- isn’t it too much to ask of them? give up their jobs for two years? be away from home for half the week? what about childcare?
- will they really be able to have the high level of debate that’s required? with very complex issues? and no background in either the issues or the art of debating?
- doing jury service also came to my mind. I’ve been on three juries and each time I’ve was taken aback at how some people in the fifteen of us deliberated after hearing the evidence … a lot of it was very emotional and often biassed, either in favour or against the defendant. But on the other hand, I also think that each verdict that we reached was the right verdict. We sort of muddled through our biasses.
Brett addressed most of my questions and others in his talk. He also made the point that we’re used to thinking of parliaments as a debating house arranged along party political lines and that we had to remember that a citizens’ assembly is a different thing altogether. It’s entirely up to the assembly how it goes about its discussions. It can be done in small groups round small tables, with a facilitator for each group. The groups can rearrange themselves and the discussion can carry in different groups. (That reminded me of Conversation Cafes that I’ve taken part in.) Small groups would help everyone to find their voice in the discussion because after all some people are more confident, more vocal than others. People can help one another to find their voice because that is in the interests of everyone, unlike in a party political setup. Though I must say most party political politicians don’t seem to have any difficulty finding their voice! when you think about it, they’re probably self–selecting in that respect. But by definition randomly selected citizens’ assemblies are most certainly not self-selecting for anything, so it will be important for the people in them to support each other. And again, that seems like it will help improve the working ethic of the assembly compared to our usual setup.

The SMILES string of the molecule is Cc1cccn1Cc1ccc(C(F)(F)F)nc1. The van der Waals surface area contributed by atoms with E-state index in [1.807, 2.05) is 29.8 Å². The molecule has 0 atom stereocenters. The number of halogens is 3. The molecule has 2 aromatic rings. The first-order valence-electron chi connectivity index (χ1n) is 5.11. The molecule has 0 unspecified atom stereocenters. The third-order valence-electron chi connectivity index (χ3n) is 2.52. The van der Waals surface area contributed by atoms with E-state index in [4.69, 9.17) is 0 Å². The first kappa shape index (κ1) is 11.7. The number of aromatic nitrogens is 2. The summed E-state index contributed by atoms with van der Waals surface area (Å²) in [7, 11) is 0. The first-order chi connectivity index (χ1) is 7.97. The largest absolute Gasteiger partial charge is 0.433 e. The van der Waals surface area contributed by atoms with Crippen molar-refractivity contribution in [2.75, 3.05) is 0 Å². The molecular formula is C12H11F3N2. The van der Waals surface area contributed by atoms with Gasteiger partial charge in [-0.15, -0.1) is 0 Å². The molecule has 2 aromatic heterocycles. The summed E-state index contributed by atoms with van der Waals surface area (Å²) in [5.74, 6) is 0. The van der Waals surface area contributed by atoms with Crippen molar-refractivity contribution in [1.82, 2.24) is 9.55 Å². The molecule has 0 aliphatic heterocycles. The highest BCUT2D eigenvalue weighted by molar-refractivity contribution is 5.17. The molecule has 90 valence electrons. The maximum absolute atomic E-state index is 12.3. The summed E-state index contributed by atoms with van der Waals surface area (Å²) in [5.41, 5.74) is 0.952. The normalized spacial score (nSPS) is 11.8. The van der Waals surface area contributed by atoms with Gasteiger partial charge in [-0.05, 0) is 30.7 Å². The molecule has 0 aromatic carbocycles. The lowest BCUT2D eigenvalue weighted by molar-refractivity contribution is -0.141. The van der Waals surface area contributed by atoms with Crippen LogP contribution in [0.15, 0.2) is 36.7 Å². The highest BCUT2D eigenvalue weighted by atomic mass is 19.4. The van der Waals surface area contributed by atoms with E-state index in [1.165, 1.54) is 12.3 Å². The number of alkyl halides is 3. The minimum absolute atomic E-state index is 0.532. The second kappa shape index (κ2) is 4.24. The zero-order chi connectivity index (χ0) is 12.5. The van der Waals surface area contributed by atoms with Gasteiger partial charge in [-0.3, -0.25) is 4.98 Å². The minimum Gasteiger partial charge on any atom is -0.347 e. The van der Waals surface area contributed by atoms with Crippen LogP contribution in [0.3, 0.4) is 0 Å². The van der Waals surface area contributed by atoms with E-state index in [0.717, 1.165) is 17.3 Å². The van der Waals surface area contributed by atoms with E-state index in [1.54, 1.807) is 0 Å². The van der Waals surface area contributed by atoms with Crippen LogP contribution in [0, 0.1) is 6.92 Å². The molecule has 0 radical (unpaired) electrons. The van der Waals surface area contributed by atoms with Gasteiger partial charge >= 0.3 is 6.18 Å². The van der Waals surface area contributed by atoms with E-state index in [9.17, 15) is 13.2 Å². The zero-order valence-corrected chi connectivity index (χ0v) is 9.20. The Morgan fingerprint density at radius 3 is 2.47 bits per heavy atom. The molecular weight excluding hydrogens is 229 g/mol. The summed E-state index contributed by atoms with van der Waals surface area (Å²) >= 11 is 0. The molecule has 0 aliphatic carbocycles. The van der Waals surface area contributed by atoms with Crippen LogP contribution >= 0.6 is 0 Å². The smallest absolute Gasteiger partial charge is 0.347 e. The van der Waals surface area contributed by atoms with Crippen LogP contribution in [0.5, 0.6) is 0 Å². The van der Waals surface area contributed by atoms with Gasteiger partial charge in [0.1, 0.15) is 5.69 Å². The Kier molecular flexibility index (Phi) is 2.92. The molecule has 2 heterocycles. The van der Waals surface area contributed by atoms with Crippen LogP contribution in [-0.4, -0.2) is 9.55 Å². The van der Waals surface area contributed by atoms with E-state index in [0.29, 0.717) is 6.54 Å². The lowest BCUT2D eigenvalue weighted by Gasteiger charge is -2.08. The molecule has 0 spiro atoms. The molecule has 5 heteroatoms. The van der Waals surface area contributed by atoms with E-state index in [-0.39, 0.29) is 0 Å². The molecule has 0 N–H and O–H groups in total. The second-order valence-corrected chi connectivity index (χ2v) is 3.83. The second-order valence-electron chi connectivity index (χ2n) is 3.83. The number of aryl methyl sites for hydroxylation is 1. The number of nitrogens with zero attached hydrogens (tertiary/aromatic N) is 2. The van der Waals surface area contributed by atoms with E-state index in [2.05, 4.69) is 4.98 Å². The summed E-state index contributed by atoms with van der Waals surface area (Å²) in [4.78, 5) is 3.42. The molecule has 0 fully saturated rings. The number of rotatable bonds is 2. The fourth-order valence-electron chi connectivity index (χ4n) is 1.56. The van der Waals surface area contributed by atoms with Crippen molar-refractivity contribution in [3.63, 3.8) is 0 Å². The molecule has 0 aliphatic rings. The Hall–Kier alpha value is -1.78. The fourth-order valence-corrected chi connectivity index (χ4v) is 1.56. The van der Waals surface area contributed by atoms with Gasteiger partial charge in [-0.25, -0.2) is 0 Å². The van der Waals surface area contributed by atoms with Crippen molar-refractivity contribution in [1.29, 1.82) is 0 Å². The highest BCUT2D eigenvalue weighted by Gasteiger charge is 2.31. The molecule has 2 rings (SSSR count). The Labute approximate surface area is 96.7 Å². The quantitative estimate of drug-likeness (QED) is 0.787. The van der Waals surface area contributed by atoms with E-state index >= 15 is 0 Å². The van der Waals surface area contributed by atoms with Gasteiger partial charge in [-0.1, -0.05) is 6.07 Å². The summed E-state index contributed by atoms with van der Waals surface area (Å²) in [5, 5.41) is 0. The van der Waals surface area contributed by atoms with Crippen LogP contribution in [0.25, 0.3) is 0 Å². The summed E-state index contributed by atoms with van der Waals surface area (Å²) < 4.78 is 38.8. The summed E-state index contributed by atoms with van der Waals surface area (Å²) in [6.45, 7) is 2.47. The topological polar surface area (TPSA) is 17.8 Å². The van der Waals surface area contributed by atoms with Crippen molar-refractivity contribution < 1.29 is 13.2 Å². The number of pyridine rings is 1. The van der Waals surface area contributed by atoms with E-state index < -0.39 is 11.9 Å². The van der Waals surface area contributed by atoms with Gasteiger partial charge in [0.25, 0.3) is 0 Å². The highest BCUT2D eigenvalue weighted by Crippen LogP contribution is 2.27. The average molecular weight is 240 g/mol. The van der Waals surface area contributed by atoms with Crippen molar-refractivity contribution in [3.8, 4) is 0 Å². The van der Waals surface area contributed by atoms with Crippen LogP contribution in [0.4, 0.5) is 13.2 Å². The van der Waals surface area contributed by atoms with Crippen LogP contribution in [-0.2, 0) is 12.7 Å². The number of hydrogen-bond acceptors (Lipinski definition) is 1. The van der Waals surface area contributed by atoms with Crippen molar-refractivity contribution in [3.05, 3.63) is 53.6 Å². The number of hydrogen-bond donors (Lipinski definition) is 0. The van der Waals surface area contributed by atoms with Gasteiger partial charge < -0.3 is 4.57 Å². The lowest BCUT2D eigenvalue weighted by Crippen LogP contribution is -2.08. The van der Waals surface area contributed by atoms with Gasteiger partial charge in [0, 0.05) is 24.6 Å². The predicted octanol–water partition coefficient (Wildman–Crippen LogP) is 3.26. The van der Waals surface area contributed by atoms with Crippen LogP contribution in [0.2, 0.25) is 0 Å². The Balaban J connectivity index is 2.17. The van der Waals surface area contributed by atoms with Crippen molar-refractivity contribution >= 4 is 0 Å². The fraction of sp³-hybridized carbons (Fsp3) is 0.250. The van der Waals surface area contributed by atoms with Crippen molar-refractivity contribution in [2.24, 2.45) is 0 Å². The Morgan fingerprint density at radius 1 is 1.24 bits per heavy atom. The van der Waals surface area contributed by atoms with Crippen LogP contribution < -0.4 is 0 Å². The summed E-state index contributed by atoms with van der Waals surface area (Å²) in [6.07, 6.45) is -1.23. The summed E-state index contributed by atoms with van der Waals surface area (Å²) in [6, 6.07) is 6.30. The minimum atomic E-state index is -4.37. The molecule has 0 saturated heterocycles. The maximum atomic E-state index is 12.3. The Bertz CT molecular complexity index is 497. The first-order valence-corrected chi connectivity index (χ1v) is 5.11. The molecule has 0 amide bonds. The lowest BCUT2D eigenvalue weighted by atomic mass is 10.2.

He also gave examples of where citizens’ assemblies have already been used. In the Republic of Ireland they have been used to make proposals to the Irish Parliament on questions that are particularly tricky for Irish society and hard to debate by politicians who are looking to be elected in the coming years. One such assembly looked at the question of same-sex marriage and recommended that parliament proceed to legislate in its favour. Which it has. They have a current assembly which has been asked to look at five topics over the coming year: the question of abortion which involves amending the Article 8 of the Irish Constitution, the ageing population, fixed term parliaments, referendums and climate change. Lots of information on their Citizens’ Assembly Eire website.
If you search on YouTube you’ll find a lot more about all this, where they’ve been tried and who has come out in support of them. There is one planned in Cambridge this year. You can find videos of Brett’s talk in Glasgow – in fact there are three videos, the livelink to Facebook was interrupted. The quality isn’t fantastic but it’s OK.
Part 1 – Intro . 5 mins
Part 2 / 15 mins
Part 3 / 55 mins including Q&As
The more I read about citizens’ assemblies, the more I’m convinced that they could play a big part in the evolution of how we do democracy in Scotland over the coming years. Independent or not. But hopefully independent 🙂